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Flywheel trouble

  1. Apr 13, 2007 #1
    Am having some trouble with a project at the moment and wondered if anyone could help.

    Essentailly the project was to design an energy storage sytem to propel a small buggy. We opted for a flywheel, the buggy wheels and hence the flywheel are to be accelerated on a rolling road and then the buggy is to be released on the floor.

    The problem I am having is try to work out the torque exerted by the flywheel through the wheels onto the ground, and then hence work out a formula that can tell me whether the buggy will "wheelie" , wheelspin or propell itself forward.

    Any help would be much apreciated
  2. jcsd
  3. Apr 14, 2007 #2
    If you are talking about a small toy buggy car, make sure the wheels are rubber.this is sure to increase the friction, so you cant prevent wheelslip. An alternate would be to make your buggy heavier, but that wouldn't propel it very far...
  4. Apr 14, 2007 #3


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    If you want to take this that seriously you are going to need to lay out a design that you can draw dimensions from and then work gear ratios. To make this a conceptual head problem would cause me problems for sure.
  5. Apr 15, 2007 #4
    I understand most of the concepts and idears and can deduce a lot of things that are required. However given a certain set of constants, friction (muR) , flywheel angular velocity , buggy mass etc etc, I can not work out the torque that the flywheel exerts on the driving wheels of the buggy. I understand that the torque must be less than the wheel radius * friction, for it to not wheelspin, but i just can not seem to work out the torque applied by the flywheel.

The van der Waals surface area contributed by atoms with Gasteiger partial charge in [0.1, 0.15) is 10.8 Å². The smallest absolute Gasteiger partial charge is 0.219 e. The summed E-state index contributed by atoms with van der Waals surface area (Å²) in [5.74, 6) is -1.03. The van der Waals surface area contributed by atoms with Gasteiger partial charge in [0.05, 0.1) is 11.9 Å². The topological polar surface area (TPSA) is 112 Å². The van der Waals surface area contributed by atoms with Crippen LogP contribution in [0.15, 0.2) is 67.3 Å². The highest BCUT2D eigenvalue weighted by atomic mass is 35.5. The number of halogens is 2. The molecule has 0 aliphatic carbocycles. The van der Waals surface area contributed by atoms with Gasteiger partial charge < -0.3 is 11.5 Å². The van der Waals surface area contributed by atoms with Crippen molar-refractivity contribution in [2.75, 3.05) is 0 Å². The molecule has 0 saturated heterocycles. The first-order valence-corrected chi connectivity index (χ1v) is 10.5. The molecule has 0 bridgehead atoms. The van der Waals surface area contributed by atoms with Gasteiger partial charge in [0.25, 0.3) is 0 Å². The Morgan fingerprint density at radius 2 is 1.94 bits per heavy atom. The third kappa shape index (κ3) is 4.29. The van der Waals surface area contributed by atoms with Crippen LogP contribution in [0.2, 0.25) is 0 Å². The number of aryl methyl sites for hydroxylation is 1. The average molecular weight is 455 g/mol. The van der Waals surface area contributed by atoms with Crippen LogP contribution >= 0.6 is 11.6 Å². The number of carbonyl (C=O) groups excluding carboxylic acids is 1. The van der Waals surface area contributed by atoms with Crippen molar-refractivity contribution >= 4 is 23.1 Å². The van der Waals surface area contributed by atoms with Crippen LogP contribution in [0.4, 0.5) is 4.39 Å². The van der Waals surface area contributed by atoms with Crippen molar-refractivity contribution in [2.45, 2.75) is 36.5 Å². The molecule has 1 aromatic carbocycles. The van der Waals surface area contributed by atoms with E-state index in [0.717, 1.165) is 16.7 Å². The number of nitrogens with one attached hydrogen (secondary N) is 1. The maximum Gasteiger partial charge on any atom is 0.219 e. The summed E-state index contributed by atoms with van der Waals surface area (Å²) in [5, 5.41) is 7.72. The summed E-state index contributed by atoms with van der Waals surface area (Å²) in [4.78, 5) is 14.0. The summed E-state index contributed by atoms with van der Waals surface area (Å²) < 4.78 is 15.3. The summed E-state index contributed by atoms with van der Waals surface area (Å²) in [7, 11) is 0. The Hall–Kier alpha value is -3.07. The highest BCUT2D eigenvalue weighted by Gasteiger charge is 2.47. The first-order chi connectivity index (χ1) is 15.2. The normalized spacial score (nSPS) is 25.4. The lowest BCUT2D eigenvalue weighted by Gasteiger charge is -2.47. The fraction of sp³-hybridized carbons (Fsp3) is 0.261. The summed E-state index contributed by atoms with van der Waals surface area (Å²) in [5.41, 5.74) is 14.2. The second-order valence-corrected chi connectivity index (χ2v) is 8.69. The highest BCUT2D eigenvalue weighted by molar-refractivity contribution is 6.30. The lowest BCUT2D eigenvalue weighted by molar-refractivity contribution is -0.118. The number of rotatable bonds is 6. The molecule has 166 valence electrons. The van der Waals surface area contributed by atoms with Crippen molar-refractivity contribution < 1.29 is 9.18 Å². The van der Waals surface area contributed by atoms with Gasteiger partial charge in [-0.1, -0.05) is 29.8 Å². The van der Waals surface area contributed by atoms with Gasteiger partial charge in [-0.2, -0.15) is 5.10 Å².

It appears to me so far that the flywheel only exerts a torque when it is loaded and so should exert a torque equal and opposite to the friction applied to the driving wheels, is this correct, i'm not sure.
  6. Apr 16, 2007 #5


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    Do you have a formula for inertia?
  7. Apr 16, 2007 #6
    yeah, 1/2 MR^2 , as it is a solid cylinder, we chose this as it would be far simpler to balance than a flywheel with more mass distributed around the outer part of the wheel.
  8. Apr 16, 2007 #7
    A flywheel for a buggy ? Doubt anybody tried that before. You need it to be heavy to store anough energy, you need it to spin while the buggy is moving, you need changing gears for different rpm... To me at least that all sounds quite complex. Unless of course it's leterally just a small buggy that has to go streight just for a bit and stop and that's it so it's simpler than that and you don't really need different gears.

    May I perhaps suggest the idea of a torsion spring, like those toys where you turn a key and it runs. If you make the buggy load the spring itself it's still a serious project anyway, and also more likely to work or work better I think.
    Last edited: Apr 16, 2007
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